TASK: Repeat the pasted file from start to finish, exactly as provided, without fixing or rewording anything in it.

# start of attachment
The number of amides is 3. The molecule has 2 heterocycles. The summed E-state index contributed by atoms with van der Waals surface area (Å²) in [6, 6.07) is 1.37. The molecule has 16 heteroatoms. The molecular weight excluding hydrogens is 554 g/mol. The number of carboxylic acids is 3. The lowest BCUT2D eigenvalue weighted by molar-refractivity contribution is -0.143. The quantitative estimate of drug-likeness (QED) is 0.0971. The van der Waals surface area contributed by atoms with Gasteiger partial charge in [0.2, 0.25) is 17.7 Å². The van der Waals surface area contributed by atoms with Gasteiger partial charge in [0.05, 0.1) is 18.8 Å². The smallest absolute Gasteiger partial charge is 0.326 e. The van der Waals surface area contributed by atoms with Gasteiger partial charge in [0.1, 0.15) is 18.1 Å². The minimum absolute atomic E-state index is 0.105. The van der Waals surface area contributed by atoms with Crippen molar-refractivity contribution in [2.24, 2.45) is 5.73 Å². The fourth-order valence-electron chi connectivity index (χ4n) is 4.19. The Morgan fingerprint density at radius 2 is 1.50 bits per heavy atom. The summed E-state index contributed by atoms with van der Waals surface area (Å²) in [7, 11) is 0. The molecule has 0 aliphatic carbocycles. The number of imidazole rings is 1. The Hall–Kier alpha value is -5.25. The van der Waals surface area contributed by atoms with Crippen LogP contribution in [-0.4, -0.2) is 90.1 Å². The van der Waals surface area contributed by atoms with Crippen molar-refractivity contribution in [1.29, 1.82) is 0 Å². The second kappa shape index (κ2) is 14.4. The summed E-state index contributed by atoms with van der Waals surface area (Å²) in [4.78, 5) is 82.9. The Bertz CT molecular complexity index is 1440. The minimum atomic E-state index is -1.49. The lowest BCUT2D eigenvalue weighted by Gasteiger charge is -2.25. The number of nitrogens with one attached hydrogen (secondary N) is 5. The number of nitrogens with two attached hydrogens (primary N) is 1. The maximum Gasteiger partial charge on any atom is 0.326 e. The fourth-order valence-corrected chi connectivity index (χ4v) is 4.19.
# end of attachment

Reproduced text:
The number of amides is 3. The molecule has 2 heterocycles. The summed E-state index contributed by atoms with van der Waals surface area (Å²) in [6, 6.07) is 1.37. The molecule has 16 heteroatoms. The molecular weight excluding hydrogens is 554 g/mol. The number of carboxylic acids is 3. The lowest BCUT2D eigenvalue weighted by molar-refractivity contribution is -0.143. The quantitative estimate of drug-likeness (QED) is 0.0971. The van der Waals surface area contributed by atoms with Gasteiger partial charge in [0.2, 0.25) is 17.7 Å². The van der Waals surface area contributed by atoms with Gasteiger partial charge in [0.05, 0.1) is 18.8 Å². The smallest absolute Gasteiger partial charge is 0.326 e. The van der Waals surface area contributed by atoms with Gasteiger partial charge in [0.1, 0.15) is 18.1 Å². The minimum absolute atomic E-state index is 0.105. The van der Waals surface area contributed by atoms with Crippen molar-refractivity contribution in [2.24, 2.45) is 5.73 Å². The fourth-order valence-electron chi connectivity index (χ4n) is 4.19. The Morgan fingerprint density at radius 2 is 1.50 bits per heavy atom. The summed E-state index contributed by atoms with van der Waals surface area (Å²) in [7, 11) is 0. The molecule has 0 aliphatic carbocycles. The number of imidazole rings is 1. The Hall–Kier alpha value is -5.25. The van der Waals surface area contributed by atoms with Crippen LogP contribution in [-0.4, -0.2) is 90.1 Å². The van der Waals surface area contributed by atoms with Crippen molar-refractivity contribution in [1.29, 1.82) is 0 Å². The second kappa shape index (κ2) is 14.4. The summed E-state index contributed by atoms with van der Waals surface area (Å²) in [4.78, 5) is 82.9. The Bertz CT molecular complexity index is 1440. The minimum atomic E-state index is -1.49. The lowest BCUT2D eigenvalue weighted by Gasteiger charge is -2.25. The number of nitrogens with one attached hydrogen (secondary N) is 5. The number of nitrogens with two attached hydrogens (primary N) is 1. The maximum Gasteiger partial charge on any atom is 0.326 e. The fourth-order valence-corrected chi connectivity index (χ4v) is 4.19.